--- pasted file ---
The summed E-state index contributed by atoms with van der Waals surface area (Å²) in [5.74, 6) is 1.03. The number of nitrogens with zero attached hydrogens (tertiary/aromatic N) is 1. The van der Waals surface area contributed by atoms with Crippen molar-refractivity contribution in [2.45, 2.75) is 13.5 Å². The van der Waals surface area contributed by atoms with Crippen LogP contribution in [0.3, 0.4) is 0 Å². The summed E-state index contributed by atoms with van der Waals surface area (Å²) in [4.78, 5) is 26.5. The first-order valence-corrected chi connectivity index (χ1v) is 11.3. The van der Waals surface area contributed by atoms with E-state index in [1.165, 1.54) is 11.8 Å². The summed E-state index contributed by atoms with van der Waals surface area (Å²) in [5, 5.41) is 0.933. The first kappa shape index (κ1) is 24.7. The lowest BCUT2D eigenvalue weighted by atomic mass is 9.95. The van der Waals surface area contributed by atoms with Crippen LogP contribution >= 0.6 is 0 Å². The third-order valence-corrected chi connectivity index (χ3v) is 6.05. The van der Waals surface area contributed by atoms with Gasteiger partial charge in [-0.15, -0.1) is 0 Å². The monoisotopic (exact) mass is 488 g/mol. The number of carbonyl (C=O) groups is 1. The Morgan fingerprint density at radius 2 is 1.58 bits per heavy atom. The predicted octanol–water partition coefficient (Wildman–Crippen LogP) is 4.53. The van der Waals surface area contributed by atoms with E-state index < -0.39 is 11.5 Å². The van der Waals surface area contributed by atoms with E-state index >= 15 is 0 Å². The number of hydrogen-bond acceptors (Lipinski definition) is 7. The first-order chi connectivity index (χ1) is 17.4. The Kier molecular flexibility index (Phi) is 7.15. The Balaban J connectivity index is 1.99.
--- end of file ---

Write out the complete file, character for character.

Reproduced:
The summed E-state index contributed by atoms with van der Waals surface area (Å²) in [5.74, 6) is 1.03. The number of nitrogens with zero attached hydrogens (tertiary/aromatic N) is 1. The van der Waals surface area contributed by atoms with Crippen molar-refractivity contribution in [2.45, 2.75) is 13.5 Å². The van der Waals surface area contributed by atoms with Crippen LogP contribution in [0.3, 0.4) is 0 Å². The summed E-state index contributed by atoms with van der Waals surface area (Å²) in [4.78, 5) is 26.5. The first-order valence-corrected chi connectivity index (χ1v) is 11.3. The van der Waals surface area contributed by atoms with E-state index in [1.165, 1.54) is 11.8 Å². The summed E-state index contributed by atoms with van der Waals surface area (Å²) in [5, 5.41) is 0.933. The first kappa shape index (κ1) is 24.7. The lowest BCUT2D eigenvalue weighted by atomic mass is 9.95. The van der Waals surface area contributed by atoms with Crippen LogP contribution >= 0.6 is 0 Å². The third-order valence-corrected chi connectivity index (χ3v) is 6.05. The van der Waals surface area contributed by atoms with Gasteiger partial charge in [-0.15, -0.1) is 0 Å². The monoisotopic (exact) mass is 488 g/mol. The number of carbonyl (C=O) groups is 1. The Morgan fingerprint density at radius 2 is 1.58 bits per heavy atom. The predicted octanol–water partition coefficient (Wildman–Crippen LogP) is 4.53. The van der Waals surface area contributed by atoms with E-state index < -0.39 is 11.5 Å². The van der Waals surface area contributed by atoms with E-state index >= 15 is 0 Å². The number of hydrogen-bond acceptors (Lipinski definition) is 7. The first-order chi connectivity index (χ1) is 17.4. The Kier molecular flexibility index (Phi) is 7.15. The Balaban J connectivity index is 1.99.